And so, we sail on.

 

My New Fiction in “Prairie Fire” is Also a Preview of My Novel-in-Progress

prairiefireLast night, right before lights-out, I checked the website of venerable old Canadian literary magazine Prairie Fire and found it had been updated to show the Fall 2016 issue–the issue featuring a short story called “Everybody’s Horror Movie,” new fiction written by me. The news meant I couldn’t sleep but I was happy enough not to mind. See, nothing is harder for me to write and to publish than fiction. I am always ecstatic when it happens. What makes this publication credit extraordinarily exciting for me is that the short story in Prairie Fire is the project from which my current novel-in-progress evolved. I needed an infusion of hope and encouragement that this novel will have a life outside my computer and the publication of this story did exactly that.

The story isn’t available online but if you get a copy of Prairie Fire, have a look.

Current Issue

“Sistering” is One: Happy First Birthday to My Second Book

5sis

Me and My Real Sisters in 1992 – just because I can’t get enough of this picture

When a book is part of the Fall publishing season (as both of my novels have been) the anniversary of its publication, its birthday, comes in the summertime, in the season for not noticing typical business. Yes, once again, I forgot my book’s first birthday—no tweet, no Facebook post, no mental note to self in the shower, not even a mention to my husband over non-coffee.

So happy belated birthday to Sistering, my second novel, now thirteen months old. I didn’t completely forget. I still remember:

  • The reviews, balanced but not at all bad. The first review was one I heard rather than read. It was an interview on a province-wide CBC Radio programme between Chris dela Torre and reviewer Angie Abdou. A stand-out line for me was, “Jennifer Quist makes you believe it.” Tempted to have some T-shirts made…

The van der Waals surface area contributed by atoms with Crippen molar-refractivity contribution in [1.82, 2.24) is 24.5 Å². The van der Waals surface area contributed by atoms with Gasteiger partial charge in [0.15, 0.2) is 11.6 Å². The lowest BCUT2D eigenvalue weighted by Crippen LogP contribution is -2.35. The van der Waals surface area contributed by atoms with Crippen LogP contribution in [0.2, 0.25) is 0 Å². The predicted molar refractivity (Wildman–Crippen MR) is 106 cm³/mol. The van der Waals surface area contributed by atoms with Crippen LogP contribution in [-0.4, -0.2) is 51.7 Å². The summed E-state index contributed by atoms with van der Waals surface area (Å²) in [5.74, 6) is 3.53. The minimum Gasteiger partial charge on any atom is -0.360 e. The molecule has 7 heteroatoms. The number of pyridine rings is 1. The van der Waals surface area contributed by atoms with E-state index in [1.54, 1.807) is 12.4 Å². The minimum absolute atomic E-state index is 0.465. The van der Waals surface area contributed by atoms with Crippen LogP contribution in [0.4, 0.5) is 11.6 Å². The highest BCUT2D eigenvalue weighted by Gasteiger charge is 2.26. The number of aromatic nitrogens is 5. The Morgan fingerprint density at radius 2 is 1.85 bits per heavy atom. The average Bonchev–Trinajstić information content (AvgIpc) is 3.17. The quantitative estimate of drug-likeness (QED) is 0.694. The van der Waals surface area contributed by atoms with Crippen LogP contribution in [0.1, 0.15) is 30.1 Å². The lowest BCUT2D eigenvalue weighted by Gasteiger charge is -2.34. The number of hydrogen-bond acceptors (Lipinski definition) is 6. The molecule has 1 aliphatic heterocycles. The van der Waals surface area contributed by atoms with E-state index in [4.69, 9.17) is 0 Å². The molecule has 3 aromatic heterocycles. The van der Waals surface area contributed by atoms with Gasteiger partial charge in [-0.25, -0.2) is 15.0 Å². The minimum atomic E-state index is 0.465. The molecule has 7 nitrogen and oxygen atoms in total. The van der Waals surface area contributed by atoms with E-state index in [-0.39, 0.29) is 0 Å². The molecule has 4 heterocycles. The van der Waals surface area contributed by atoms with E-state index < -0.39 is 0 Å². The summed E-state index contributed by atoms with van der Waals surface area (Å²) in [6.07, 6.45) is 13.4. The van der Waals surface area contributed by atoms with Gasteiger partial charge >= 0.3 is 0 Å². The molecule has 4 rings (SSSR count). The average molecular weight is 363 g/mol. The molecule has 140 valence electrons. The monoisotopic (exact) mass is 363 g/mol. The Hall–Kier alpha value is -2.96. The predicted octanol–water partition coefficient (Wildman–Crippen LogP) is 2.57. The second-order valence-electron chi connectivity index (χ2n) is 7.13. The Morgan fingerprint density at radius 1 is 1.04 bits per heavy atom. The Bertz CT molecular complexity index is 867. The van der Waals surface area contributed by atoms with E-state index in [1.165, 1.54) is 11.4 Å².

• Finding Sistering among fifteen newly published titles on CBC Books’ 2015 Fall Reading List.
  • The Edmonton launch at Audreys Books where I was sick with a terrible cold but made it through the evening on my feet, in good enough voice, and in excellent company. The beautiful artisan cake my sister supplied is probably what saved the day.
  • Travelling to Red Deer and Calgary to read during the early launch days, seeing old friends, meeting talented and interesting people, and having some very unflattering pictures taken of myself voice-acting a chapter from the novel. All’s fair in the promotion of a humor novel.
  • Being recognized by fellow members of my faith community and invited to Laie, Hawaii to receive the Association for Mormon Letters Best Novel Award. For once, my husband was able to go with me to a fly-away writing destination. Going to paradise with my favourite to celebrate a book I wrote that other people read— totally worth taking a hit on that missed Chinese quiz.
  • Coming home to find I’d been long-listed for the 2016 Alberta Readers Choice Awards. We didn’t move past the first round but it was (wait for it) an honor to be nominated.
  • Getting interviewed. I know this is rare in the blogosphere, but I love talking about myself and what I do. Ha! It’s especially true when interviewers know the book and don’t get in the way with preconceived ideas (read: are not hell-bent on a cute-mom story).
  • Coming closer to a Canadian literature icon than ever (not counting having Margaret Atwood sign a book for me this spring) when I was invited to be part of the Leacock Summer Festival in Orillia, Ontario at the museum to Canadian humorist Stephen Leacock.
  • Appearing at book clubs. I love this. If you have a book club, call me. One of the clubs I visited had everyone vote for their favourite sister of the novel’s five main characters. Everyone except “Suzanne” got a vote but “Ashley” ran away with it.
  • The satisfaction of writing a book my mum and her bff could genuinely enjoy.

That was our year. What a business. It pushes us ever onward and I am now finishing up the manuscript of my third novel, one I also love, but won’t promise to remember its birthday when the time comes either.

 

 

 

An Interview With the AML

amlEarlier this year, Sistering was awarded Best Novel by the Association for Mormon Letters, an international community that’s been very kind and supportive of my work. They sent one of their best and brightest, Michael Austin, to do an email interview with me–the most Mormon and, interestingly, the least gender role fixated one I’ve ever done. The link to read it is here.